Immigrants are an important work base in Western Colorado and there is no place more reliant on these workers than the Roaring Fork area from Aspen to Parachute. Documented or not, immigrants are hired for construction, retail, hotel, restaurants, ski areas, drilling rigs and nursing homes throughout this valley where the Latino population estimates range from 20% to 30%.
So when the Immigration and Customs Enforcement (ICE) agency conducted a two-day raid, “Operation Return to Sender” this week to capture undocumented workers in the Roaring Fork area, it caused a ripple effect all the way to the building industry in Rifle. “We are very concerned about recent state legislation and ICE activities in our area,” said builder Sally Brands of Savage Land Company in Rifle at a recent Latino community meeting in Glenwood Springs. She felt that after the raids, Latinos whether they were documented or not, didn’t show up for work in fear of being harassed.
“When we can’t pour concrete, the electricians and carpenters don’t work. When they don’t work, a house does not get built,” Brands explained. “If we don’t have migrant workers, our business doesn’t slow-it stops.”
Brands noted that kids coming out of high school aren’t into manual labor. “We wouldn’t have construction workers here if it weren’t for the Latinos,” she said. “It’s not like we can hire a farm boy out of Iowa to come and pour concrete,” she added. “First of all, he wouldn’t find a place to live nor would he be able to afford it even if he did eventually find it. And he’s not going to live in a rental with 10 other people.”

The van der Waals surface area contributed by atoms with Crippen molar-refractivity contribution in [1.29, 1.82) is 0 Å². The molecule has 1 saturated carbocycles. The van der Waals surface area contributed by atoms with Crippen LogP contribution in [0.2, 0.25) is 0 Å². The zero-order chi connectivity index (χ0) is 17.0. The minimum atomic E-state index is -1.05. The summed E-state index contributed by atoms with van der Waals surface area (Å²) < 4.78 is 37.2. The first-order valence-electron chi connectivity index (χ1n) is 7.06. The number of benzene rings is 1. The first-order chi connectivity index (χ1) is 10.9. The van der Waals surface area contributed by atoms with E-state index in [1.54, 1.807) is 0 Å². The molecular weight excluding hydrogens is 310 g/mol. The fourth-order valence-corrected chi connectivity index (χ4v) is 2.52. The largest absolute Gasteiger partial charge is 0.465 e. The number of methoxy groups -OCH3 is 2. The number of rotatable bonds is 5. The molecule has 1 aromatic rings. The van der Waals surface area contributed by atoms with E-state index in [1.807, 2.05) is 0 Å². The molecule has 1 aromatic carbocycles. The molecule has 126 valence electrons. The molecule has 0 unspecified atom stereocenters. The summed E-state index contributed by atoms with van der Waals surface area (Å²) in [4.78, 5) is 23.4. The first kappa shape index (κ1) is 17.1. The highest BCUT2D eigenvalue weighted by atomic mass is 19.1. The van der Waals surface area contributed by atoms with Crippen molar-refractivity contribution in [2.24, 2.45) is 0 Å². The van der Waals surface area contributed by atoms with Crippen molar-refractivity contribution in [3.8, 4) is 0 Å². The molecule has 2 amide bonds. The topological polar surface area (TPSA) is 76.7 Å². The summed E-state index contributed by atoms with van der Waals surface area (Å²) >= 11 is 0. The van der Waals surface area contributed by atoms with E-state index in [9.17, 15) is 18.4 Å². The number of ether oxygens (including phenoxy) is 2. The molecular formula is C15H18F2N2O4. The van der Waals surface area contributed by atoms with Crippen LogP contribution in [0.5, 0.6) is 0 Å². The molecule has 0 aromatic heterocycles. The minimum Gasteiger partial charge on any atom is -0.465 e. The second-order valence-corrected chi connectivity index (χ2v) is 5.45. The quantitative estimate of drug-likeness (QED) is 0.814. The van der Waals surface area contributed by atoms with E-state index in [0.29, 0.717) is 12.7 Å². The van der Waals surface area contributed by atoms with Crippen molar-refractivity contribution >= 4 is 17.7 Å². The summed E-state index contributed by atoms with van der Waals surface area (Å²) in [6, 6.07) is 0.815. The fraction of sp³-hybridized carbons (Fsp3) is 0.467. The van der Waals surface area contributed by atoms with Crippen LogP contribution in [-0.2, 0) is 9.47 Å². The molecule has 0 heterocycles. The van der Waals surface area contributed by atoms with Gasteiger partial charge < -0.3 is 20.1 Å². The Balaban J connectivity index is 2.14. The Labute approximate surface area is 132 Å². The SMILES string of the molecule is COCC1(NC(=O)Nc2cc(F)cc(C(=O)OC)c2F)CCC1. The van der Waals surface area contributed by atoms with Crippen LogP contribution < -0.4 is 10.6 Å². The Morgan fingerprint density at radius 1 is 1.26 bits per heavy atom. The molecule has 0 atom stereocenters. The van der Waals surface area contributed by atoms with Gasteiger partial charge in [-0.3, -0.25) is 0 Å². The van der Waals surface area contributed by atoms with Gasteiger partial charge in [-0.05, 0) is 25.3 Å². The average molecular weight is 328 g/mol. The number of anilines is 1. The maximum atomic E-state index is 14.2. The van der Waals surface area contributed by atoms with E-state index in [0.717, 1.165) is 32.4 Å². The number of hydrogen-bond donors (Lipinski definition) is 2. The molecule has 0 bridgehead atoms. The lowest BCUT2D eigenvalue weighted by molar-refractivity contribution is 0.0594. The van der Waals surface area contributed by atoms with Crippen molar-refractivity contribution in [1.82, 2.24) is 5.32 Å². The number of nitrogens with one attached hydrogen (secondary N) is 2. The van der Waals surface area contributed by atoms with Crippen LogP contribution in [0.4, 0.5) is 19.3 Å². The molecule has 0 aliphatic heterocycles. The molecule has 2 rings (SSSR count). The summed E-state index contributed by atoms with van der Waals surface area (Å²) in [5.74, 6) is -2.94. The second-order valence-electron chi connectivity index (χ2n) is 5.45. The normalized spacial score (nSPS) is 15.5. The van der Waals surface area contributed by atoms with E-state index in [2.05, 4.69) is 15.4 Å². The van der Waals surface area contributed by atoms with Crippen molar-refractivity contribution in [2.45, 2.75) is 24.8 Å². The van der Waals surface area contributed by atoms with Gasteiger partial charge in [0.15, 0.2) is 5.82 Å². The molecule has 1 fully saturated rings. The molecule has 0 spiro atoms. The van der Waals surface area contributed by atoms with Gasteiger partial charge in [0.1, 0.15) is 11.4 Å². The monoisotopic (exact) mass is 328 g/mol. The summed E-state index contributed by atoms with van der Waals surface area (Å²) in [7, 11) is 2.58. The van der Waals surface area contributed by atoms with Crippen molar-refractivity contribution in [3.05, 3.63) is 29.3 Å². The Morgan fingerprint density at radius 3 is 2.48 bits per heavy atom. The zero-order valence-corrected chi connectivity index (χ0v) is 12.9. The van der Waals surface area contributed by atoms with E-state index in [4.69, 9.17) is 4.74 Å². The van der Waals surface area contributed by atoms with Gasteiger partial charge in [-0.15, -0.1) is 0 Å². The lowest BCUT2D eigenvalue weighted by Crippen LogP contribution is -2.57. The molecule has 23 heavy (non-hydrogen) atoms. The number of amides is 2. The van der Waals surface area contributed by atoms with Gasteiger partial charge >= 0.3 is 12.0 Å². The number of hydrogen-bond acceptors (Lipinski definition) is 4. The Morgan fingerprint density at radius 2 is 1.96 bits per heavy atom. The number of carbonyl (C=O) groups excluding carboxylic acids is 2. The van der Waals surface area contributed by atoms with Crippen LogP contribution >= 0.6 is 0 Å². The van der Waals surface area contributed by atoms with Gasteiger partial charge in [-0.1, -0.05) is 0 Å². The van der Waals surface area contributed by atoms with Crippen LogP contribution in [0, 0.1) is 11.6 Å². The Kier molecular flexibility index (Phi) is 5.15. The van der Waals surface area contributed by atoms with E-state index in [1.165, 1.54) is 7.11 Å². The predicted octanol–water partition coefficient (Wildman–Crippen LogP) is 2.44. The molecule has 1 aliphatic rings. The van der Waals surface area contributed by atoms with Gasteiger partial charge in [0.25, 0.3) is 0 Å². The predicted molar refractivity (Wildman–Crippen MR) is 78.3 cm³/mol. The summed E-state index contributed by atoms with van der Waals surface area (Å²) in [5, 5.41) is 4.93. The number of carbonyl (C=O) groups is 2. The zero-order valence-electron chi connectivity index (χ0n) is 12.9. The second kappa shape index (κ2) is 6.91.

With housing shortages now in an “acute” stage in the Roaring Fork area, there is literally no way to import workers to fill in the gaps of the labor deficiencies. So if something happens to impact Latino workers, there is a ripple effect throughout this region.
Rep. Kathleen Curry, D-Gunnison also attended the special Latino community event. She noted that with six ski areas in her district, she heard a lot of complaints from them during the summer’s special immigration legislative session. “The fear is that without immigrant workers, the hospitality industry will be severely impacted,” she said.
She looked into how Colorado could increase the guest worker permits but found that’s strictly up to the federal government. “Right now there is only 65,000 permits released a year. That’s a joke considering the demand for this labor force in this valley alone,” Curry commented.